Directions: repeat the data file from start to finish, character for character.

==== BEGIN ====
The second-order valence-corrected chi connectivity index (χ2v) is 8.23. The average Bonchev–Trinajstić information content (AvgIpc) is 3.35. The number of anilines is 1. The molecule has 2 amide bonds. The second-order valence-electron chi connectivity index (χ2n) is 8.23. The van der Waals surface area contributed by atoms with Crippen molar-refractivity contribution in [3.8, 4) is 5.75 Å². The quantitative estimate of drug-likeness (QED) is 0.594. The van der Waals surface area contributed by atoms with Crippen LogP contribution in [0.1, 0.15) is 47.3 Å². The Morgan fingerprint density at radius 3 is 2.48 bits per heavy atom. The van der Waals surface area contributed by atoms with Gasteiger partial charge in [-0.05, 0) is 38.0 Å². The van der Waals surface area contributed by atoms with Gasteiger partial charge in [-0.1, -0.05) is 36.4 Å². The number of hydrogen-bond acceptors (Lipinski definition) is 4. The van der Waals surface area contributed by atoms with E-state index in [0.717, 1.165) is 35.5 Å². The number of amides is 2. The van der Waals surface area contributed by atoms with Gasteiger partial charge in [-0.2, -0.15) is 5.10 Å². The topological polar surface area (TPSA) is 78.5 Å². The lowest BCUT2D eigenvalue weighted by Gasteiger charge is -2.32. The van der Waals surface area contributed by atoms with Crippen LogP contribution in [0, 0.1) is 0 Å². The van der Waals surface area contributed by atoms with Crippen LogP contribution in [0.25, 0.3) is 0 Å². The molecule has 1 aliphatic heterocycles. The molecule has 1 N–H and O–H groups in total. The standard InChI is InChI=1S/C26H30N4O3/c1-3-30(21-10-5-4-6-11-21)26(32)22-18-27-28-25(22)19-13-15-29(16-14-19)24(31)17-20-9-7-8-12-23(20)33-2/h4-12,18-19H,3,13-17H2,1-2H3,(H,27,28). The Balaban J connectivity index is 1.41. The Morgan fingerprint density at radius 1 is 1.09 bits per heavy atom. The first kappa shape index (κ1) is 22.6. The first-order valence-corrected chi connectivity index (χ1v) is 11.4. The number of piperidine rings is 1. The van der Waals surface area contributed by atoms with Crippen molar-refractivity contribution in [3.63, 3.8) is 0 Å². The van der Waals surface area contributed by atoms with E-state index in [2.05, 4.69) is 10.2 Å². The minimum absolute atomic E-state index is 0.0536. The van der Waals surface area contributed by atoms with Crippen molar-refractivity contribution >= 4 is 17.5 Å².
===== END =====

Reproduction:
The second-order valence-corrected chi connectivity index (χ2v) is 8.23. The average Bonchev–Trinajstić information content (AvgIpc) is 3.35. The number of anilines is 1. The molecule has 2 amide bonds. The second-order valence-electron chi connectivity index (χ2n) is 8.23. The van der Waals surface area contributed by atoms with Crippen molar-refractivity contribution in [3.8, 4) is 5.75 Å². The quantitative estimate of drug-likeness (QED) is 0.594. The van der Waals surface area contributed by atoms with Crippen LogP contribution in [0.1, 0.15) is 47.3 Å². The Morgan fingerprint density at radius 3 is 2.48 bits per heavy atom. The van der Waals surface area contributed by atoms with Gasteiger partial charge in [-0.05, 0) is 38.0 Å². The van der Waals surface area contributed by atoms with Gasteiger partial charge in [-0.1, -0.05) is 36.4 Å². The number of hydrogen-bond acceptors (Lipinski definition) is 4. The van der Waals surface area contributed by atoms with E-state index in [0.717, 1.165) is 35.5 Å². The number of amides is 2. The van der Waals surface area contributed by atoms with Gasteiger partial charge in [-0.2, -0.15) is 5.10 Å². The topological polar surface area (TPSA) is 78.5 Å². The lowest BCUT2D eigenvalue weighted by Gasteiger charge is -2.32. The van der Waals surface area contributed by atoms with Crippen LogP contribution in [0, 0.1) is 0 Å². The van der Waals surface area contributed by atoms with Crippen LogP contribution in [0.25, 0.3) is 0 Å². The molecule has 1 aliphatic heterocycles. The molecule has 1 N–H and O–H groups in total. The standard InChI is InChI=1S/C26H30N4O3/c1-3-30(21-10-5-4-6-11-21)26(32)22-18-27-28-25(22)19-13-15-29(16-14-19)24(31)17-20-9-7-8-12-23(20)33-2/h4-12,18-19H,3,13-17H2,1-2H3,(H,27,28). The Balaban J connectivity index is 1.41. The Morgan fingerprint density at radius 1 is 1.09 bits per heavy atom. The first kappa shape index (κ1) is 22.6. The first-order valence-corrected chi connectivity index (χ1v) is 11.4. The number of piperidine rings is 1. The van der Waals surface area contributed by atoms with Crippen molar-refractivity contribution in [3.63, 3.8) is 0 Å². The van der Waals surface area contributed by atoms with E-state index in [2.05, 4.69) is 10.2 Å². The minimum absolute atomic E-state index is 0.0536. The van der Waals surface area contributed by atoms with Crippen molar-refractivity contribution >= 4 is 17.5 Å².